Erick Erickson announced this week his intention to primary the GOP Senators who didn’t vote to destroy the US and global economy. Even Mitch McConnell. And sure enough, McConnell’s primary opponent now has new backing – from the Senate Conservatives Fund. Larison shoots the stupid-fish in the barrel:
Having a larger number of uncompromising Republicans in the Senate probably wouldn’t have prevented yesterday’s deal, since nearly two-thirds of the Senate GOP voted for it anyway. That’s a lot of “charlatans” to defeat. Nonetheless, if a deal had been prevented thanks to Senate Republican opposition, Republicans would just as surely have “owned” the consequences of breaching the debt ceiling as they “owned” the shutdown. Those consequences would have been significantly worse for the country, and Republicans would have to start worrying about a net loss of seats in the Senate and the House. In case Erickson missed it, this would be the opposite of advancing. In other words, he wants to punish the Republicans that averted even greater disaster for the party than the failed strategy he urged them to follow.
And yet I am unsurprised. Friedersdorf focuses on the Republicans’ allergy to compromise:
Pretending that compromise is what went wrong during the Bush years helps conservatives evade responsibility for supporting an agenda many parts of which they find indefensible in hindsight.
It permits them to blame Democrats and establishment Republicans for events they themselves only rebelled against after the fact, and to delude themselves into thinking that everything will get better if only they vehemently insist on getting their way, sans compromise, all of the time.
Who wouldn’t want to believe that’s all success takes? It’s a pretty lie that talk radio hosts find it easy to tell over and over again, despite contrary evidence, because conservatives want to believe that it’s true. Reality is much harder to face. In order to mount a comeback and wield influence in American politics, conservatives need to face their own flaws, negotiate savvy compromises with President Obama and Democrats, build credibility and momentum with small gains in the short term, persuade people of their ideas and governing vision in the medium term, and implement their agenda by winning elections rather than brinkmanship. But hard truths don’t attract a large enough audience to sustain a talk radio show.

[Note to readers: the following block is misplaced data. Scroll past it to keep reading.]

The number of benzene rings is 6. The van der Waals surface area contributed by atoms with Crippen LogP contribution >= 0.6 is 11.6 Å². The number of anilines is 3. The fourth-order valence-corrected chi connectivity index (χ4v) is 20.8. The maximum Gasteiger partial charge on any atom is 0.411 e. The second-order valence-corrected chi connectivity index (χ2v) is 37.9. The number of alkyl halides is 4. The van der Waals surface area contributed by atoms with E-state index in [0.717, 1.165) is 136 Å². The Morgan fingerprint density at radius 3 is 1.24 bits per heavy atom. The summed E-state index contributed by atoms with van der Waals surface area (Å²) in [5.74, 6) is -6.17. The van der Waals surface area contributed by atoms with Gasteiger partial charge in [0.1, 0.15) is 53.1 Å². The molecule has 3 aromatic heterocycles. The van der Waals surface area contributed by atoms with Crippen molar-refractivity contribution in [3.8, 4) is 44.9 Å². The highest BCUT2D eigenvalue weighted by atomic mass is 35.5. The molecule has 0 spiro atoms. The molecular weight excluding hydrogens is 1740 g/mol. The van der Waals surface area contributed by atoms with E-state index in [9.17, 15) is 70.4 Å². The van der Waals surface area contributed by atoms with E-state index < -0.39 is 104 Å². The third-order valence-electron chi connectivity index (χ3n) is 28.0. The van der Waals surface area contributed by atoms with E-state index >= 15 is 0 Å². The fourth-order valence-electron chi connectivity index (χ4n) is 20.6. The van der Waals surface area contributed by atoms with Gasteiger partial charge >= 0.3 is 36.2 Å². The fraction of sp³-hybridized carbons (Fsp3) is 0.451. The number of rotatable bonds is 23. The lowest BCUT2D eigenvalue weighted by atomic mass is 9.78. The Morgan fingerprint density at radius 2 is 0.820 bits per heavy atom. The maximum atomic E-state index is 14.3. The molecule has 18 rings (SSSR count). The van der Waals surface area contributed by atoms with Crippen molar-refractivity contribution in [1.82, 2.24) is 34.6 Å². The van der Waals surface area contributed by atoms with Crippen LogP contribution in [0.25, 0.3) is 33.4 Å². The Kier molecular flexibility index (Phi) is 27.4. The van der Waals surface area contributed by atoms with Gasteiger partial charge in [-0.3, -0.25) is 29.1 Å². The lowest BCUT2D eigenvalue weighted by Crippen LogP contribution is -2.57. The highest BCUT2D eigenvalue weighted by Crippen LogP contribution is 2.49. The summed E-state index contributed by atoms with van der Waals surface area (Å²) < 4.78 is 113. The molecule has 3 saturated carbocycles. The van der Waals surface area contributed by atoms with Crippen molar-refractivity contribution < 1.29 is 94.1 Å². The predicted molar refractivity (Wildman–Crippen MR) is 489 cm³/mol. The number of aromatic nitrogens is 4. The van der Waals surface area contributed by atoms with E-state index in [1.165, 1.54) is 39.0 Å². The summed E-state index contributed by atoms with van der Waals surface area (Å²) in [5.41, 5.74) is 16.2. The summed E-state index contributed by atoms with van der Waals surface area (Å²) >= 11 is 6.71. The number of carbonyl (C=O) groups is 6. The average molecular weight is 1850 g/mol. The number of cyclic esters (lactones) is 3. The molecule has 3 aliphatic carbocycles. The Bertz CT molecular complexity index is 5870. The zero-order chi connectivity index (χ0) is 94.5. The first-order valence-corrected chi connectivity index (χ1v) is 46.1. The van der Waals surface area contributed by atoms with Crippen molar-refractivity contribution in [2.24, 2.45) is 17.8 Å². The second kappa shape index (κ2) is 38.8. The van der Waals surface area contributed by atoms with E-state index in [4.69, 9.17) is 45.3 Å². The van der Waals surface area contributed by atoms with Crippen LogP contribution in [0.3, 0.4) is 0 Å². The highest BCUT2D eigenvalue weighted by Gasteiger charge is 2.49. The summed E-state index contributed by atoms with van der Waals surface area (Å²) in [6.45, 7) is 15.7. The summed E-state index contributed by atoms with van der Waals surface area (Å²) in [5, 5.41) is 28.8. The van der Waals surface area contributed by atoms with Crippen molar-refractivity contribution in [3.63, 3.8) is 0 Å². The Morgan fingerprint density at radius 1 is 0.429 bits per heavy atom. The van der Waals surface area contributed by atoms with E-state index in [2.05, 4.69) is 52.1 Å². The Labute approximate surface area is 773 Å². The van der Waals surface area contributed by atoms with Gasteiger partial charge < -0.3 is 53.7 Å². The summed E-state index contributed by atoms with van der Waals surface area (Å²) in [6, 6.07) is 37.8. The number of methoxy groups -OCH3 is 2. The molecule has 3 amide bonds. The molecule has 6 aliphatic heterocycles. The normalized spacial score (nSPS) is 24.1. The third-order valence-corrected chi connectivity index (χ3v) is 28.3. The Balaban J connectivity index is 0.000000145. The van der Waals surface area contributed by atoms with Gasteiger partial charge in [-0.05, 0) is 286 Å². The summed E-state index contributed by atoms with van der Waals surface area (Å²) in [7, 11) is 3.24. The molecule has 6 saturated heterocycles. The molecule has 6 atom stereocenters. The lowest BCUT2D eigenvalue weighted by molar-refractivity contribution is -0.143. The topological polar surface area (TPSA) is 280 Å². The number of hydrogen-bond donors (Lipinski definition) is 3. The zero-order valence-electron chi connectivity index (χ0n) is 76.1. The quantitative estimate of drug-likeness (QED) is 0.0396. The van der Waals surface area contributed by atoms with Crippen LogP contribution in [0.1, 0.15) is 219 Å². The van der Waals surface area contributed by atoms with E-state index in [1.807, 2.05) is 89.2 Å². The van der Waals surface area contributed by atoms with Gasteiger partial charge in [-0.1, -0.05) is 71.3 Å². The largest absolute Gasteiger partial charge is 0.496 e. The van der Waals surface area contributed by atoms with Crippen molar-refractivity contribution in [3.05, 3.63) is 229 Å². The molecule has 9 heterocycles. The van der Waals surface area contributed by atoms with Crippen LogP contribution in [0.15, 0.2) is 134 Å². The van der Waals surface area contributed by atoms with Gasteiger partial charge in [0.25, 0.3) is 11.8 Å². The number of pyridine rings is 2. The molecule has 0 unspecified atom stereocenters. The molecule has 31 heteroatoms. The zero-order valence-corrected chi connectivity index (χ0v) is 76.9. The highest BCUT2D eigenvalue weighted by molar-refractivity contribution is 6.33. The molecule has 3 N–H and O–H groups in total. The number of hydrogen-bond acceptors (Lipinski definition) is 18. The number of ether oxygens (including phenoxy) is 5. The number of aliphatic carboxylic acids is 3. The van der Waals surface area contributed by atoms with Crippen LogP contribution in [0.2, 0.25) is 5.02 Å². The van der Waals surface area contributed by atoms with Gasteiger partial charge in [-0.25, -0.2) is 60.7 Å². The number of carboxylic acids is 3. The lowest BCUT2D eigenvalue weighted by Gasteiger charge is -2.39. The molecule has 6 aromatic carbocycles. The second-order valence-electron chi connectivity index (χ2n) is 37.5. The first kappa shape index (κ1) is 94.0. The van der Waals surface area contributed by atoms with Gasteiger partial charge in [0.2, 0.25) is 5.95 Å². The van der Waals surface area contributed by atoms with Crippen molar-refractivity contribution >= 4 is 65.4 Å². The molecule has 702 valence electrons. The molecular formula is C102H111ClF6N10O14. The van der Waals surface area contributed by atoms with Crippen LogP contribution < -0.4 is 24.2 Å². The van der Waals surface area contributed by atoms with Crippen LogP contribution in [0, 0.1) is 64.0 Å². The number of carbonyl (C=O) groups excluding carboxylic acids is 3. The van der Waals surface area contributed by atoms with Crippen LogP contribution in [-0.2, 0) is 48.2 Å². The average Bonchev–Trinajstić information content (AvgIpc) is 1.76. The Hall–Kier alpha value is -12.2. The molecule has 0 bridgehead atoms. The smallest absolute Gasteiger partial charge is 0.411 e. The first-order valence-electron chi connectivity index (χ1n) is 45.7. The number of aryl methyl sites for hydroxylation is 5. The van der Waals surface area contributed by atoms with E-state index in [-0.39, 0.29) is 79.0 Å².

I do think the refusal to pore over the Bush-Cheney fiasco honestly remains a major block to reform on the right. The rational ones must know that Bush’s Medicare D was far more expensive than the Affordable Care Act, and, unlike the ACA, was never budgeted. They must know that domestic spending exploded under Bush, even as he refused, unlike Reagan before him, to budge on his ruinous tax cuts. They know they cannot attack Obama’s allegedly imperial presidency without confronting the much more expansive claims for executive power made by Cheney et al. They also must know somewhere in their heads that the debt we now have was not created by Obama. he just had to manage it in the depths of the worst recession since the 1930s. The debt is a function of tax cuts we couldn’t afford, wars we couldn’t afford, a new entitlement we couldn’t afford and a recession caused by an unregulated Wall Street run amok.
And on current spending, they must know that Obama’s record – partly thanks to them – is of serious deficit reduction, year after year, from over 10 percent of GDP to just over 3 percent predicted in 2016. Because acknowledging this reality means self-criticism, they cannot do it (and I don’t mean criticism of other Republicans, but of your own responsibility for the mess). But until they engage in self-criticism, especially of the Bush-Cheney administration, they cannot get to a place where they don’t need rigid adherence to purist ideology to keep their own worldview afloat. And that’s the only place – a pragmatic, sane, constructive, reality-based place – where they can rebuild their party and their message. The longer the suppression of the truth about Bush the longer the dysfunction will last.
(Photo: Former U.S. President George W. Bush speaks during a immigration naturalization ceremony held at the George W. Bush Presidential Center on July 10, 2013 in Dallas, Texas. By Tom Pennington/Getty Images.)